That leaves just two large bookstores in the area – Bookman (no longer affiliated with Bookman Too) and Camelot. Sure, I can still order from ABEbooks. That's fine if you already know what you want. But sometimes you just want to browse and see what's available.

This is not a good sign. I earn a good part of my living in the book production trade. It appears people don't read anymore (maybe they just read twits or tweets or twats or whatever those self-important announcements are called). One reason I still live in Suburbia instead of becoming a hermit is because I tell myself that I can still get services here that I can't get living in the back of beyond. Well, you can't find decent bakeries anymore, bookstores are disappearing, real hardware stores are an endangered species, same with genuine car parts houses (not Pep Boys or Kragen!) What's the point in staying here anymore? Might as well move into the mountains and shop via FedEx and UPS.

September 27, 2009

The Joy  of User Serviceable Parts Inside

Recently, my 16-year-old Krups model 964 espresso machine stopped espressin'.

Steam was blowing past the coffee basket, and water was dripping past the seals of the milk foamer thingie.

So I started looking for parts online. It took only seconds to find  Sure enough, they had replacement gaskets, O-rings, and screws. Then, I started looking for a better deal, and found it – Small Appliance also sells through Amazon, and the prices are a few pennies lower than on their own web store.

I found the original receipt for this machine: $200 in 1993 dollars, from a Starbucks in Berkeley, CA, which would make it about $300 in today's money. I wasn't about to toss it if I could fix it. For about $30 including postage, I got all the parts I needed to restore it to as-new working condition.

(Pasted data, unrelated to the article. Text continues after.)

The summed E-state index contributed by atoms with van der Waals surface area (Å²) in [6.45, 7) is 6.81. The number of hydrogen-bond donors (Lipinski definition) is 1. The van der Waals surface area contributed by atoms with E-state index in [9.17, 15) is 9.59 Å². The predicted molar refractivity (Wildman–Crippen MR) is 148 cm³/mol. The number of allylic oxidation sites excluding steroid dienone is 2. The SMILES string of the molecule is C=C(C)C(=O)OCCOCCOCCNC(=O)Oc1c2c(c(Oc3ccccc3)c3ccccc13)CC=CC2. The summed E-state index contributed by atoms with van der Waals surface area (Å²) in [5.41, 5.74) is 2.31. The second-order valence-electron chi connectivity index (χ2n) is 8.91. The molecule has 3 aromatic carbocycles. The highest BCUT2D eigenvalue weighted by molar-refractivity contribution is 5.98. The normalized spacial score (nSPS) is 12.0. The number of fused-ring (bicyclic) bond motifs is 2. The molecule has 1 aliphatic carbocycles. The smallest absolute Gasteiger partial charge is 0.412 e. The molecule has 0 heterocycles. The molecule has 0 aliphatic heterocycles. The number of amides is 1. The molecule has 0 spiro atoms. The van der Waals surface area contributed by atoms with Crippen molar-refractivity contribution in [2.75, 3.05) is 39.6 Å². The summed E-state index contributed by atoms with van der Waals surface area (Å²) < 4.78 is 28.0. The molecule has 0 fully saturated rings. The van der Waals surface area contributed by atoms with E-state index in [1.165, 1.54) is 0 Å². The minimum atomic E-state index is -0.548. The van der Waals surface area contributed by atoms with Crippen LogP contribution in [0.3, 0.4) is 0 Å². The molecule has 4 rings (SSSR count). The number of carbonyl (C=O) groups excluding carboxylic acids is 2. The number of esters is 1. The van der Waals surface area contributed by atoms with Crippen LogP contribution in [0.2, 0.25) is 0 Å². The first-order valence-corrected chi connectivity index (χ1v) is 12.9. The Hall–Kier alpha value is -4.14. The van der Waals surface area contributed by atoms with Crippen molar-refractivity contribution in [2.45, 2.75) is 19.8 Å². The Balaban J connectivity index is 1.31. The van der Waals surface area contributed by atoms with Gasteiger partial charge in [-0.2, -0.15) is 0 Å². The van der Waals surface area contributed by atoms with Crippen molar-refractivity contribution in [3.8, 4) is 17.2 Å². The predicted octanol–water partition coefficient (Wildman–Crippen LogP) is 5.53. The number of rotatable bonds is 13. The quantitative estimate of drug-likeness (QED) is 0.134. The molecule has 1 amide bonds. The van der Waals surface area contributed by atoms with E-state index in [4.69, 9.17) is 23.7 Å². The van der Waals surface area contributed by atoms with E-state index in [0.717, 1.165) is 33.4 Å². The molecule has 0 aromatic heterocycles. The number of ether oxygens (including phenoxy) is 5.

The underside of the unit reads “Made in Switzerland.” That may have something to do with its repairability and non-automatic-obsolescence. I don't know where equivalent Krups products are made now, but if current trends are any indication, they probably had to move their production “offshore” (to use the euphemism for “we had to move to Cheapistan to keep up with our competitors and avoid going bankrupt”). This Amazon review and this one indicate that at least some Krups products are now made in China – and they're crap. Note pattern of complaints for same problems – plastic odors, for example – on completely different products. Given China's seemingly neverending parade of toxic products, is it really a good idea to buy anything from there, especially if it has a funny smell?

I like a big cappucino in the morning. I also like machines that work, and can be fixed when they don't. So I'm going to look for a new-in-box espresso machine on Ebay, to put away as a spare Just In Case.